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Coronavirus by the numbers

I have always been fascinated by numbers, so looking at data on the virus spread and its lethality is revealing, and also raises lots of questions I cannot answer, since I am not a virologist, nor am I on top of what each country is doing to contain the spread of the virus. There are several very good sources of information on the numbers if this interests you.

A 17-year-old prodigy from Seattle has created an excellent database, which updates every minute.  Here is an article on the young software designer.  Johns Hopkins University, recipient of the largest gift ever made by one person to a university (Michael Bloomberg’s gift of $1.8 billion) also has good data.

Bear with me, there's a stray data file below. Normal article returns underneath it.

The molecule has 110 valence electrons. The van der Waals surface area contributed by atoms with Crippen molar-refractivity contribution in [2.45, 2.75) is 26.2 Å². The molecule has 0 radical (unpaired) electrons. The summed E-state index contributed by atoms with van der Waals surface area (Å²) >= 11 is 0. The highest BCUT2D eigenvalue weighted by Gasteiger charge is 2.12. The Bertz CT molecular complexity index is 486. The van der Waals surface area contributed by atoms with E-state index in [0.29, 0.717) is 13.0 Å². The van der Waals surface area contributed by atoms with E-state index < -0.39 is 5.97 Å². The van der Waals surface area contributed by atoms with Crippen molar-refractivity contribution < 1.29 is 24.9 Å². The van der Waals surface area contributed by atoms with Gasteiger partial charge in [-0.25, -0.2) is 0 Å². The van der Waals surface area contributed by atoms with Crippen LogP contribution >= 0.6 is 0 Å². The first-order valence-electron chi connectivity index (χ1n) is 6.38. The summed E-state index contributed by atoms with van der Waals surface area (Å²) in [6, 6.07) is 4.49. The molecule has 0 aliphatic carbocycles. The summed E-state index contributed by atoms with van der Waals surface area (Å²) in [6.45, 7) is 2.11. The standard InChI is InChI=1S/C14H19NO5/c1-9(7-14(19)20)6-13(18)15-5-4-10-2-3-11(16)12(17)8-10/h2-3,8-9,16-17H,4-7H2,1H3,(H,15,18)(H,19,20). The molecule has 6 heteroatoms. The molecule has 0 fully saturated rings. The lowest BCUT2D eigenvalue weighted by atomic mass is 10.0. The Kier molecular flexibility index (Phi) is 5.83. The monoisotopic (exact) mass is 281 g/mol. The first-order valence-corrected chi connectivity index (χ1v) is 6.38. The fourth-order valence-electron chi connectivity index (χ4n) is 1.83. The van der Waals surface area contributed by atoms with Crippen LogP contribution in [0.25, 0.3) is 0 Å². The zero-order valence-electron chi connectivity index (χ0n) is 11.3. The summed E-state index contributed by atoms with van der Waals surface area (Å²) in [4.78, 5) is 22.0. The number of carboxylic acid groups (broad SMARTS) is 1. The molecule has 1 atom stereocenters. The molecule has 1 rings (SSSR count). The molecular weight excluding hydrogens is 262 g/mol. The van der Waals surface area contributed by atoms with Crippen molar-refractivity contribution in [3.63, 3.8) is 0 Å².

The country by country information, especially when examined over time, suggests that there are some disparities. First: the incidence rate, that is, the number of cases compared to a country’s population. This virus began in China, and grew rapidly there, particularly in one area of the country, but case volume now has leveled off with very small growth in the caseload, and well over half recovered. This is encouraging, or should be; it suggests containment is possible.

Read the full story from American Thinker

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